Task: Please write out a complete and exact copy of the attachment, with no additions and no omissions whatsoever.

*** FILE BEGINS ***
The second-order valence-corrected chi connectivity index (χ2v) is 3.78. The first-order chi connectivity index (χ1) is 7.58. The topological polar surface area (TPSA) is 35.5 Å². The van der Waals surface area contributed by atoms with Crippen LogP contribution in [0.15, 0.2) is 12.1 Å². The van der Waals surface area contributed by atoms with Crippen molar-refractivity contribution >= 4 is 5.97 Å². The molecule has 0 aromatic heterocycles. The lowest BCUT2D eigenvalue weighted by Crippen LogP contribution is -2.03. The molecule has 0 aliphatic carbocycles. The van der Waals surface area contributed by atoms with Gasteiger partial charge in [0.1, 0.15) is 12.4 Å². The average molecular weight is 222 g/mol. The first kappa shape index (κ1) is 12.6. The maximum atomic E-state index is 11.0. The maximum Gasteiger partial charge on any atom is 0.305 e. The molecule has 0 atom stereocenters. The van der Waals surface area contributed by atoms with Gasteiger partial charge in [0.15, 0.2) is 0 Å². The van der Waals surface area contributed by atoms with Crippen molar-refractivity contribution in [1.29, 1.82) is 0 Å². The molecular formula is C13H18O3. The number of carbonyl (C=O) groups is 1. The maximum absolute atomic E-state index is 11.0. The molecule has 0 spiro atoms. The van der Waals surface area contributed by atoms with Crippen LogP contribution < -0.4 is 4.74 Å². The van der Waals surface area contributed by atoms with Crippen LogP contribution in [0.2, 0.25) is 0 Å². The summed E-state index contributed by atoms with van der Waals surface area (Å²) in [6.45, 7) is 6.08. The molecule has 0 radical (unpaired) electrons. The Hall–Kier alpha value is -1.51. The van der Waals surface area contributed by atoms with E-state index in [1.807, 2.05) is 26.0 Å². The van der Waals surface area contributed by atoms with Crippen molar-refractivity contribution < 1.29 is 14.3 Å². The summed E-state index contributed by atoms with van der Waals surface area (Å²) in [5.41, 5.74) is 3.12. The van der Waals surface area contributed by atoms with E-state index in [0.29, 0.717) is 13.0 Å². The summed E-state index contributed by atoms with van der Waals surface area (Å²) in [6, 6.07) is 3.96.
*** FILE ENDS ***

The second-order valence-corrected chi connectivity index (χ2v) is 3.78. The first-order chi connectivity index (χ1) is 7.58. The topological polar surface area (TPSA) is 35.5 Å². The van der Waals surface area contributed by atoms with Crippen LogP contribution in [0.15, 0.2) is 12.1 Å². The van der Waals surface area contributed by atoms with Crippen molar-refractivity contribution >= 4 is 5.97 Å². The molecule has 0 aromatic heterocycles. The lowest BCUT2D eigenvalue weighted by Crippen LogP contribution is -2.03. The molecule has 0 aliphatic carbocycles. The van der Waals surface area contributed by atoms with Gasteiger partial charge in [0.1, 0.15) is 12.4 Å². The average molecular weight is 222 g/mol. The first kappa shape index (κ1) is 12.6. The maximum atomic E-state index is 11.0. The maximum Gasteiger partial charge on any atom is 0.305 e. The molecule has 0 atom stereocenters. The van der Waals surface area contributed by atoms with Gasteiger partial charge in [0.15, 0.2) is 0 Å². The van der Waals surface area contributed by atoms with Crippen molar-refractivity contribution in [1.29, 1.82) is 0 Å². The molecular formula is C13H18O3. The number of carbonyl (C=O) groups is 1. The maximum absolute atomic E-state index is 11.0. The molecule has 0 spiro atoms. The van der Waals surface area contributed by atoms with Crippen LogP contribution < -0.4 is 4.74 Å². The van der Waals surface area contributed by atoms with Crippen LogP contribution in [0.2, 0.25) is 0 Å². The summed E-state index contributed by atoms with van der Waals surface area (Å²) in [6.45, 7) is 6.08. The molecule has 0 radical (unpaired) electrons. The Hall–Kier alpha value is -1.51. The van der Waals surface area contributed by atoms with E-state index in [1.807, 2.05) is 26.0 Å². The van der Waals surface area contributed by atoms with Crippen molar-refractivity contribution < 1.29 is 14.3 Å². The summed E-state index contributed by atoms with van der Waals surface area (Å²) in [5.41, 5.74) is 3.12. The van der Waals surface area contributed by atoms with E-state index in [0.29, 0.717) is 13.0 Å². The summed E-state index contributed by atoms with van der Waals surface area (Å²) in [6, 6.07) is 3.96.